And it is not just I, who am on board regarding a postive attitude toward the patient. My excellent hygienist, volunteered to come in on her day off to help remove the bacteria and deposits from the gums. This, as we all know, is one of the keys to reducing disease in the mouth. A big shout out goes to her for making herself available to help this patient get past his concerns and even embarrassment for staying away so long.

There is no point or positive benefit in berating a patient. The key to turning one’s mouth to a state of health is to forget the past. Today is the first day for this journey. It may consist of better diet or less junk food. It might be something as simple as rinsing your mouth after eating. These are all small steps that move us on this route to a state of health. We will help you find the right devices to clean, brush and floss your teeth. Sometimes pairing the right device with the right patient is all that is needed to turning around a mouth that is a disaster to one that is pristinely clean.

This Thursday, June 23rd, at 6PM, I am hosting another patient seminar at my office. We will talk about what constitutes health and what we need to do to attain this state. We will talk about how we can fix problems and the options that are available to you. There is no charge for the seminar and I will have visual aids to help illustrate my points. You can ask me any question that you like and I will to my best to answer them for you. And of course, I will never yell at you for staying away from a dental office. If you have any questions or would like to reserve a spot as space is limited, please call us at 440.951.7856 and educate yourself about dental care and oral health. If you are shy on the phone , then go to my website, www.jeffreygrossdds.com and register online. You have nothing to lose and everything to gain. I’m looking forward to seeing you and meeting you this Thursday.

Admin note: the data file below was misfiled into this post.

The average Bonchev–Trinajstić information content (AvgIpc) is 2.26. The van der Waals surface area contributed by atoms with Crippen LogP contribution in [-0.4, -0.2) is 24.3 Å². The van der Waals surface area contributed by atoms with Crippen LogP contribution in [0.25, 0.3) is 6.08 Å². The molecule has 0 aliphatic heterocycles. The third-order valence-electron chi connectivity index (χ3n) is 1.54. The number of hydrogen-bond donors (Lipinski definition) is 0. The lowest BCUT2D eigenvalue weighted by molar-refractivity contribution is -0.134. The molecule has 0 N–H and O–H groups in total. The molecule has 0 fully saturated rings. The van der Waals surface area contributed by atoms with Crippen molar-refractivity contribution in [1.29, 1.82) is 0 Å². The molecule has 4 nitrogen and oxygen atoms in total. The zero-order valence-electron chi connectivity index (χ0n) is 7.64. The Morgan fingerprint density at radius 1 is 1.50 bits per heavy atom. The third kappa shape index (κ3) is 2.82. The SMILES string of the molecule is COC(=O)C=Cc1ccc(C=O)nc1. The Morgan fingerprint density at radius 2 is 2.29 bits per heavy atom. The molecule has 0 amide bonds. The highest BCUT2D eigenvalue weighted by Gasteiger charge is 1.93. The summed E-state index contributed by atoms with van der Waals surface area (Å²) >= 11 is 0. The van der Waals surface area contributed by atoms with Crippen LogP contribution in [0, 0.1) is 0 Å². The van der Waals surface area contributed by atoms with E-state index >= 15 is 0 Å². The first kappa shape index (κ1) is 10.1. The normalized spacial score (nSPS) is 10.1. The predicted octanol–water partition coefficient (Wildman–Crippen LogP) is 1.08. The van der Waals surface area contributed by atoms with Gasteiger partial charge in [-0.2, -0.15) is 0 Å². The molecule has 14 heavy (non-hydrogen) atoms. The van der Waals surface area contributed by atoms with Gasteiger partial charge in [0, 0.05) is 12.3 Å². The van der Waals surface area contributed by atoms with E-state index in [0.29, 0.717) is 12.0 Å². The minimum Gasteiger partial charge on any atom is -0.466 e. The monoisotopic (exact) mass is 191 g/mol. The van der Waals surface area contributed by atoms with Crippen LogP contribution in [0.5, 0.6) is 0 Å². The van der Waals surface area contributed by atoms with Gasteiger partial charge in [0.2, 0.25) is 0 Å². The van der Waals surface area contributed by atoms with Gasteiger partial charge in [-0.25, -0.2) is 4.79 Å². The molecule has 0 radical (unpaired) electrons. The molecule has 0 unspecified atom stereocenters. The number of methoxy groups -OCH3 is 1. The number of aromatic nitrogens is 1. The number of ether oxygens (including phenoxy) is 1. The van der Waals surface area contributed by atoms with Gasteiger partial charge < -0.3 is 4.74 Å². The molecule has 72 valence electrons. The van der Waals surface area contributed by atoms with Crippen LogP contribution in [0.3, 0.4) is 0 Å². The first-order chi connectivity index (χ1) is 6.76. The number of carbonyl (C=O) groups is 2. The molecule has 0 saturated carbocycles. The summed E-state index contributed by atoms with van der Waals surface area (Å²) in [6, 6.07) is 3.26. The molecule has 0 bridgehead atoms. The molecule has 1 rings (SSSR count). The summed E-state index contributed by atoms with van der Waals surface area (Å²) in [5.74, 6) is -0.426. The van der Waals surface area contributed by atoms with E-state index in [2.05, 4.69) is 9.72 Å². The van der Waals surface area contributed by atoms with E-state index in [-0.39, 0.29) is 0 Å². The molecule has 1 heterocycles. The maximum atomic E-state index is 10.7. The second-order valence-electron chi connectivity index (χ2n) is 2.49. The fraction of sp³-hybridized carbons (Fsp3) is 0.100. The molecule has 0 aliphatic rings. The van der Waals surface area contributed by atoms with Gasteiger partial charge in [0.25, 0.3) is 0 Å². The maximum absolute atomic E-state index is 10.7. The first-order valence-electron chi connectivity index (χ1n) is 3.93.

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Some People Look Toothy and Others Don’t. Which is Correct?

This is another common question that I hear in my office. Before we answer this question let’s describe the situation that is being explored. All of our teeth are embedded in the gums and most teeth are usually in a general range of width and length. Depending on the amount of gum tissue present will determine how “long” or “short” the tooth is. This can be seen by pulling the lip up to expose the teeth and their appearance. That portion that is covered can be anywhere from two thirds to three quarters of the tooth in a normal healthy individual.